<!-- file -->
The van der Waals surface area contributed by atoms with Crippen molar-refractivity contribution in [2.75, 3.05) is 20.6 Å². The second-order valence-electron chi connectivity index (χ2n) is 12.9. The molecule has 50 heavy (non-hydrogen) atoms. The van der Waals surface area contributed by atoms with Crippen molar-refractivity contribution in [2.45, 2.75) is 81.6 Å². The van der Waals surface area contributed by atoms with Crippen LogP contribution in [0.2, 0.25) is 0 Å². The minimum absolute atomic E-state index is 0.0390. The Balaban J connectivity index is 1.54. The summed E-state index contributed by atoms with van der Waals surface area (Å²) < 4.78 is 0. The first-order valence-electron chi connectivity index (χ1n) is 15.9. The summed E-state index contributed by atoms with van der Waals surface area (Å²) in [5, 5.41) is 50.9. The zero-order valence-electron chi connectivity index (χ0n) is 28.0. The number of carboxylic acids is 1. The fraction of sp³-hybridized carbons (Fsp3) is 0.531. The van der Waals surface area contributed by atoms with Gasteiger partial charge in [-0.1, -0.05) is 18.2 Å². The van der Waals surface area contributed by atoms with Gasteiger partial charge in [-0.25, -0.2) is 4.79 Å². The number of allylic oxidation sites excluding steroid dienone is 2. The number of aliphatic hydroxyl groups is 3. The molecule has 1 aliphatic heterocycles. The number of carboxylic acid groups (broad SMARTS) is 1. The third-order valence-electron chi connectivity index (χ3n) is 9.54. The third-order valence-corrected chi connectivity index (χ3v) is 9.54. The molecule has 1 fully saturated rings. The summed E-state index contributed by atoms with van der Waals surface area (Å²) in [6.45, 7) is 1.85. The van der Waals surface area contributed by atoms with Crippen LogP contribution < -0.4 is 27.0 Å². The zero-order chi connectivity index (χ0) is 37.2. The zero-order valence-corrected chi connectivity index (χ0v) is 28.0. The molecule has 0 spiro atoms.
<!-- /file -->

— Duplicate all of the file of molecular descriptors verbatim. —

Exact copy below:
The van der Waals surface area contributed by atoms with Crippen molar-refractivity contribution in [2.75, 3.05) is 20.6 Å². The second-order valence-electron chi connectivity index (χ2n) is 12.9. The molecule has 50 heavy (non-hydrogen) atoms. The van der Waals surface area contributed by atoms with Crippen molar-refractivity contribution in [2.45, 2.75) is 81.6 Å². The van der Waals surface area contributed by atoms with Crippen LogP contribution in [0.2, 0.25) is 0 Å². The minimum absolute atomic E-state index is 0.0390. The Balaban J connectivity index is 1.54. The summed E-state index contributed by atoms with van der Waals surface area (Å²) < 4.78 is 0. The first-order valence-electron chi connectivity index (χ1n) is 15.9. The summed E-state index contributed by atoms with van der Waals surface area (Å²) in [5, 5.41) is 50.9. The zero-order valence-electron chi connectivity index (χ0n) is 28.0. The number of carboxylic acids is 1. The fraction of sp³-hybridized carbons (Fsp3) is 0.531. The van der Waals surface area contributed by atoms with Gasteiger partial charge in [-0.1, -0.05) is 18.2 Å². The van der Waals surface area contributed by atoms with Gasteiger partial charge in [-0.25, -0.2) is 4.79 Å². The number of allylic oxidation sites excluding steroid dienone is 2. The number of aliphatic hydroxyl groups is 3. The molecule has 1 aliphatic heterocycles. The number of carboxylic acid groups (broad SMARTS) is 1. The third-order valence-electron chi connectivity index (χ3n) is 9.54. The third-order valence-corrected chi connectivity index (χ3v) is 9.54. The molecule has 1 fully saturated rings. The summed E-state index contributed by atoms with van der Waals surface area (Å²) in [6.45, 7) is 1.85. The van der Waals surface area contributed by atoms with Crippen LogP contribution < -0.4 is 27.0 Å². The zero-order chi connectivity index (χ0) is 37.2. The zero-order valence-corrected chi connectivity index (χ0v) is 28.0. The molecule has 0 spiro atoms.